Generally speaking a Human Resource Information System, or HRIS, is software that incorporates data from a variety of areas into a single database. It’s a systematic tool for gathering, storing, maintaining, retrieving, and revising HR data. HRIS usually join several organizational functions and human resource modules. This is done to perform basic HR functions. These include payroll, regulatory compliance, employment lifecycle management, as well as managing training and/or knowledge retention programs. An HRIS can be extremely useful to the HR function and consequently to the organization for several reasons. It can improve the value of information, decrease the amount of administrative work HR is required to do. A well-implemented system can dramatically increase the speed of access to important information and assist in human capital reporting. In addition, an HRIS should have the functionality to generate HR metrics, increase the HR department’s productivity, while potentially reducing costs. It should also improve the ability of management to control the hours employees are working and improve employee service levels.
Now the term e-HRM refers to using Web-based technologies to provide HR management services within your company. Examples are PeopleSoft by Oracle, SuccessFactors by SAP and much more. Unlike an HRIS, which is primarily used by the HR staff to provide services to management and the employees, e-HRM is in a sense pushing many activities traditionally done by the HR department down to the employees and managers. The goals of the e-HRM system include greater efficiency, better service delivery, strategic orientation, workforce empowerment, and greater standardization. There are several common HR activities and processes that are supported by the HRIS. The four primary areas are payroll, time and labor management, benefits administration, and HR management. An automated payroll function gathers data on employee attendance, calculating the appropriate deductions and taxes, and producing paychecks. It also facilitates direct deposits and generates tax reports. A time and labor management module records and evaluates employee work time and other information. The benefits administration function allows HR to manage and track participation levels in specific benefit programs including health insurance and retirement plans, as well as a range of other benefits. The system contains personal and demographic data, as well as recruiting, training, skills inventories, and compensation planning records.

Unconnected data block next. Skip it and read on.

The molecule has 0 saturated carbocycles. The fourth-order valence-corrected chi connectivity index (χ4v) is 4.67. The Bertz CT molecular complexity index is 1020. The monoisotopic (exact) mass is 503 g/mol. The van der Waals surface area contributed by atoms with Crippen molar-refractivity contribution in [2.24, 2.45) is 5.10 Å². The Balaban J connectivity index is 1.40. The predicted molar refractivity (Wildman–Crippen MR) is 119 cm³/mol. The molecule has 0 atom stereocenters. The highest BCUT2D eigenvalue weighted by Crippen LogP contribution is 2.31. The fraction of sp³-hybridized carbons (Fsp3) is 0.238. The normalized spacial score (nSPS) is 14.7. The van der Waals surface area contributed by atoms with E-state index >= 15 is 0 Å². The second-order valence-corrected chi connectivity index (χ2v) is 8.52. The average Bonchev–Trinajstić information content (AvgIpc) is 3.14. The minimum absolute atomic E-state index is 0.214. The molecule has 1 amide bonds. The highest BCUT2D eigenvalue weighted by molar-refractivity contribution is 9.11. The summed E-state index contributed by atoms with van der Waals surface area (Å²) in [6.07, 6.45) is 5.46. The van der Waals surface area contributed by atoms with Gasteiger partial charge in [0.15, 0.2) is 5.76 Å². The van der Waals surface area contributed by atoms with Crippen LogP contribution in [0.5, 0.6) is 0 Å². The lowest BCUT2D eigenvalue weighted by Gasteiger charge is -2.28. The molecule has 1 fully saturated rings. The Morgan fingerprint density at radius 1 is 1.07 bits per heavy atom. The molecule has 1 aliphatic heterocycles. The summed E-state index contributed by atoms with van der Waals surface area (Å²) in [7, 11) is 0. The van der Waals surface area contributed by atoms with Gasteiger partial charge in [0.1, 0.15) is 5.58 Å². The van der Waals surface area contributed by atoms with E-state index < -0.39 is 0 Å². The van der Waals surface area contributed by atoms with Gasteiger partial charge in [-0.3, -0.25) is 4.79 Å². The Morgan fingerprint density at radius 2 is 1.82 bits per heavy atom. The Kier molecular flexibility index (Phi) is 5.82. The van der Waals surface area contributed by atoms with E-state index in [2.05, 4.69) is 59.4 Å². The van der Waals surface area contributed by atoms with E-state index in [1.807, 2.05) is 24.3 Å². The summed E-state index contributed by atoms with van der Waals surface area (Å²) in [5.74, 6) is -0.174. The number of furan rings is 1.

A recent survey by Chartered Institute of Personnel and Development or CIPD indicates that absence management is the number one most popular use for an HRIS. That’s followed by training and development, employee rewards, diversity management, recruiting and selection activities, payroll and other functions, performance management, HR planning, knowledge management, and tracking expenses. Now as we discussed, an HRIS is used to hold and safeguard employee information and documentation electronically. A well-implemented system increases accuracy and reduces delays in reporting and several other areas. And it can be an effective tool for decision-making. In order to select the right HRIS to meet your organization’s needs, a needs analysis should be conducted. This will identify the areas that will benefit most by an HRIS. You will also determine whether the system should integrate with or share data with other legacy systems and how many levels of access will be needed. You’ll also want to decide what types of reports will be necessary and provide the greatest benefit. And finally, one of the most important areas to consider for any HRIS is security. That includes the possibility of and requirement for remote access as well as the overall level of security built-in to protect privacy and prevent security breaches. Remember, technology is a fantastic tool and a vital part of almost every business. For that and many other reasons, HR professionals need to follow and adapt technology trends.